Chris Johansen of Monticello, a Republican candidate for the House District 145 seat against Democrat Glenn Hines of Hammond and independent Randy Rockwell of Merrill, was buying pizza to share at the GOP campaign office in Presque Isle on Tuesday. He said the sentiment against Question 3 among his sportsmen and gun rights friends runs strong. It is also a common topic when he’s knocking on doors for his campaign.
“For a lot of people, a candidate has to pass that test first,” Johansen said.
Asked why who the president is matters at the local level, James Kaiser of Presque Isle cited gun rights.
“It matters from taxes to the Second Amendment to the Supreme Court,” he said. “The only time we talk about those issues is every four years [during presidential elections].”
In Dover-Foxcroft. Jim Lambert was picking up groceries. He said the fact that the referendum is backed by billionaire former New York City Mayor Michael Bloomberg and his Everytown for Gun Safety organization will backfire on the question’s supporters.
“This is Maine,” he said. “Almost everyone here has a gun.”
National polls have found strong support for universal background checks but it’s much closer in Maine. A January 2016 Yale University poll found 77 percent of Americans favored universal background checks and an August poll by Pew Research Center found 83 percent support for background checks for private and gun show sales. In a September poll conducted by the Portland Press Herald found that statewide, 61 percent of likely voters support passage of Question 3. In the 2nd District, 52 percent said they favor its passage.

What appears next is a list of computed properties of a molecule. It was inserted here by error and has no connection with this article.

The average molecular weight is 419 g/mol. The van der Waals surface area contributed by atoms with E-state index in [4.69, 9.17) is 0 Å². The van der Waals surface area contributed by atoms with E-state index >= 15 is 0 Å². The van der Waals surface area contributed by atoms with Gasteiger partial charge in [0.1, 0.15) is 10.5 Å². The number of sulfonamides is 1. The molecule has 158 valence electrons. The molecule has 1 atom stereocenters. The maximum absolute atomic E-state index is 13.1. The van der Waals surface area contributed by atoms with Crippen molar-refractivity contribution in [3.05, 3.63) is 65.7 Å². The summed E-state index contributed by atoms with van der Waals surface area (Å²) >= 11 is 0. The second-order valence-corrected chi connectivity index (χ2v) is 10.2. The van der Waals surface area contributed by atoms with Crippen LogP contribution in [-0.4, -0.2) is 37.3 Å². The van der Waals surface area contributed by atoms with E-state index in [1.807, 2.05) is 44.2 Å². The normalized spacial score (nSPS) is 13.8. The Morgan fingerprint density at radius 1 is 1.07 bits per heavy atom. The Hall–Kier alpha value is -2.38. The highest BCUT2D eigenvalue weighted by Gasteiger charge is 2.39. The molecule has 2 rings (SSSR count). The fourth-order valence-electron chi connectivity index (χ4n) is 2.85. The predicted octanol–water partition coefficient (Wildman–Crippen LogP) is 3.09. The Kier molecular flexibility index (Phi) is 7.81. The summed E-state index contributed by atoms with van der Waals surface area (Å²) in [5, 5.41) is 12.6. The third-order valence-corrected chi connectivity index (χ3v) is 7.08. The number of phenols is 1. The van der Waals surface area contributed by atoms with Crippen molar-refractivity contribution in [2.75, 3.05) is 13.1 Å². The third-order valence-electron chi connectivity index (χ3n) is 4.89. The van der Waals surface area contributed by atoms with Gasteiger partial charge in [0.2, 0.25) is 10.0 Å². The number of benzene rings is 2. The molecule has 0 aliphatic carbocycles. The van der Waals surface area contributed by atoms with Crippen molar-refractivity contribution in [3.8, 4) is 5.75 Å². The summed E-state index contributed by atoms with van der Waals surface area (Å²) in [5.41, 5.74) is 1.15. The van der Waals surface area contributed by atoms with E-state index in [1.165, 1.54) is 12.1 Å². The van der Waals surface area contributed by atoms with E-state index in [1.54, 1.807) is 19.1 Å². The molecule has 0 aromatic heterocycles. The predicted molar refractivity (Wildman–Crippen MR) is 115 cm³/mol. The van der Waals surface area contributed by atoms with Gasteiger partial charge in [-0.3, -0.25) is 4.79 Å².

In 2014, voters in the 2nd District elected Poliquin by a more than 5 percentage point margin over Democratic challenger Emily Cain and despite the fact that a hard conservative, independent Blaine Richardson, received 11 percent of the vote. That suggests that this year’s two-way race between Cain and Poliquin tilts even more heavily toward the incumbent. Richardson, however, was a relative unknown who some political experts say probably attracted support from voters unhappy with the major-party candidates who weren’t fully familiar with Richardson’s stances.
Cain’s 2014 loss can be attributed to a number of factors, probably chief of which was Poliquin’s more effective campaign. But some political historians suspect that a referendum to restrict bear hunting methods drew an uptick in conservative hunters and sportsmen to the polls. One analysis showed the bear hunting referendum helped re-elect Gov. Paul LePage with a record number of votes for any governor in Maine history and increased turnout in some municipalities by double-digit percentages.
Paul Mills, a Maine political historian from Farmington, said he believes Question 3 will help Republicans.
“The gun control referendum may be good news for Republicans in that the anti-gun control NRA voters are more energized in the northern half of the state than the gun control activists are,” he said. “That will encourage turnout, particularly in the rural areas of the state.”
The impact of Question 3 after the election will be hard to gauge and if Trump wins or loses there are certainly many factors at play, including the candidates themselves. Likewise for Poliquin, who has been favored in the polls and has the advantage of incumbency. Those calculations aside, there is no doubt that Question 3 has conservative voters fired up and headed to the polls.